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dc.contributor.authorBettini, Yvette
dc.contributor.authorArklay, Tracey
dc.contributor.authorHead, Brian W.
dc.contributor.editorNiki Frantzeskaki, Vanesa CastᮠBroto, Lars Coenen, Derk Loorbach
dc.description.abstractThe global process of urbanization has left environmental, economic, and social consequences yet to be understood. One concern of scholars and urban administrators is the resilience of cities; how urban activities can ‘bounce back’ after a significant disturbance, and ‘bounce forward’ through learning and responding to these events (Seeliger and Turok 2013). This maintenance of urban function is salient in the context of cities, as their highly engineered landscapes can leave citizens vulnerable. With large socio-technical systems delivering essential services such as energy, water, transport, housing, and health care, there is an argument that urban populations in developed countries have moved from a modest level of self-reliance to high levels of technical reliance. Natural disasters provide the most frequent evidence of this vulnerability, exposing citizens when failure in large technocratic systems leaves them to provide for their own basic needs. In major cities in some developing countries, those without access to urban infrastructure services may be less reliant on central technologies, but their subsistence within the resources of the urban landscape is a daily struggle, made more difficult in times of crisis.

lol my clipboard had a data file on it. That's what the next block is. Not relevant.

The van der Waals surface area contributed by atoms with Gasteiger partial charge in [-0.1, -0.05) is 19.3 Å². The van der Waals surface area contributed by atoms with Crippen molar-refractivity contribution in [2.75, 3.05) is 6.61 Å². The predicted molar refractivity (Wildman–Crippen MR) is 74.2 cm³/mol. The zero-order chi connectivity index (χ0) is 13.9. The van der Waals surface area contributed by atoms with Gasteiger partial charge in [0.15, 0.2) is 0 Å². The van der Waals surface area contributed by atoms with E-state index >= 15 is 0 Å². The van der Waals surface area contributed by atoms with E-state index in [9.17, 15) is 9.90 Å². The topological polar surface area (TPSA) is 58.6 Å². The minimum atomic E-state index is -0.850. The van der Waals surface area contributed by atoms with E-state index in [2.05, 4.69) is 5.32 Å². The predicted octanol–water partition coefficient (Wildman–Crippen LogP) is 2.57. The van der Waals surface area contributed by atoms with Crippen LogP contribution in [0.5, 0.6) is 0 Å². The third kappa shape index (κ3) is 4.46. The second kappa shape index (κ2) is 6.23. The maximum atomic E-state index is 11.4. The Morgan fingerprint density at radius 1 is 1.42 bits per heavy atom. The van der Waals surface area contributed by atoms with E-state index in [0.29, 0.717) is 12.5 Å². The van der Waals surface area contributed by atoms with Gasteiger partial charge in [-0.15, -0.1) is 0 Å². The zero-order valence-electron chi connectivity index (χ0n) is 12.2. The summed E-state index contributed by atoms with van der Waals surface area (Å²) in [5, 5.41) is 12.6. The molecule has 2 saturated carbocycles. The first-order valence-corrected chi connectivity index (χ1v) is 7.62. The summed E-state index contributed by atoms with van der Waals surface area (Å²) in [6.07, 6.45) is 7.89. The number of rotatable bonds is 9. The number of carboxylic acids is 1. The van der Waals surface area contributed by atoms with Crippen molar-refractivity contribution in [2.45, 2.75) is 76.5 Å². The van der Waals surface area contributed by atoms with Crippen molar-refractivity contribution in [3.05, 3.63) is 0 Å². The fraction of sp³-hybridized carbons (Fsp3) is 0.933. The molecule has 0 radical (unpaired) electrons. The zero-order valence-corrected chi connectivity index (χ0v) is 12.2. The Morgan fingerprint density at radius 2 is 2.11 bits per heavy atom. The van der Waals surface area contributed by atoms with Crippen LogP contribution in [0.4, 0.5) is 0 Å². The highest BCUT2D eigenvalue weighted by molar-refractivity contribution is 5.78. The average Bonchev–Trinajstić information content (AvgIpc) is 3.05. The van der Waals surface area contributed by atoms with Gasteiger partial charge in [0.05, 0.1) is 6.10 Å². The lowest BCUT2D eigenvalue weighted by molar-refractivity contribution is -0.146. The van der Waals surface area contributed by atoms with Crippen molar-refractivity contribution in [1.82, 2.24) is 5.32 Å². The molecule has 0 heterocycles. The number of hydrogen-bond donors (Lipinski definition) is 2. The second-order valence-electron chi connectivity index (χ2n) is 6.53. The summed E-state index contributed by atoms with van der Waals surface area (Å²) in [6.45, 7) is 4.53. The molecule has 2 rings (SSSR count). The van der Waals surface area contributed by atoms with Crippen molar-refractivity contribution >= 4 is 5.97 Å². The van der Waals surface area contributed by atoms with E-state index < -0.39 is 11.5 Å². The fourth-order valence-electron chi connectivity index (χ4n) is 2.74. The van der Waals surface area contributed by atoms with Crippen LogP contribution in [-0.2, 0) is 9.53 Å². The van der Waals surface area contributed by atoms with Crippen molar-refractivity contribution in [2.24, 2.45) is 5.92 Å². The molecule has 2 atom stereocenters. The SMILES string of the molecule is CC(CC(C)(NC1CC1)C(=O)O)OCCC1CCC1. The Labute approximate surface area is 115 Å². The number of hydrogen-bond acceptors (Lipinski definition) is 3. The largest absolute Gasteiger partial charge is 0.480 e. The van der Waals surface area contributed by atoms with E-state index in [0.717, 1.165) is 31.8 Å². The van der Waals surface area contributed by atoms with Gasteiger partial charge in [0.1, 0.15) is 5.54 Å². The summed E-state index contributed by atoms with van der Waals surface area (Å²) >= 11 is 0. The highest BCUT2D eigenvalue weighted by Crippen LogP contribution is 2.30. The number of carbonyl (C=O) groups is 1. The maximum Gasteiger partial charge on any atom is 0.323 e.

dc.publisher.placeUnited States
dc.relation.ispartofbooktitleUrban Sustainability Transitions
dc.subject.fieldofresearchAustralian Government and Politics
dc.titleUnderstanding the Policy Realities of Urban Transitions
dc.typeBook chapter
dc.type.descriptionB2 - Chapters (Other)
dc.type.codeB - Book Chapters
gro.hasfulltextNo Full Text
gro.griffith.authorArklay, Tracey M.

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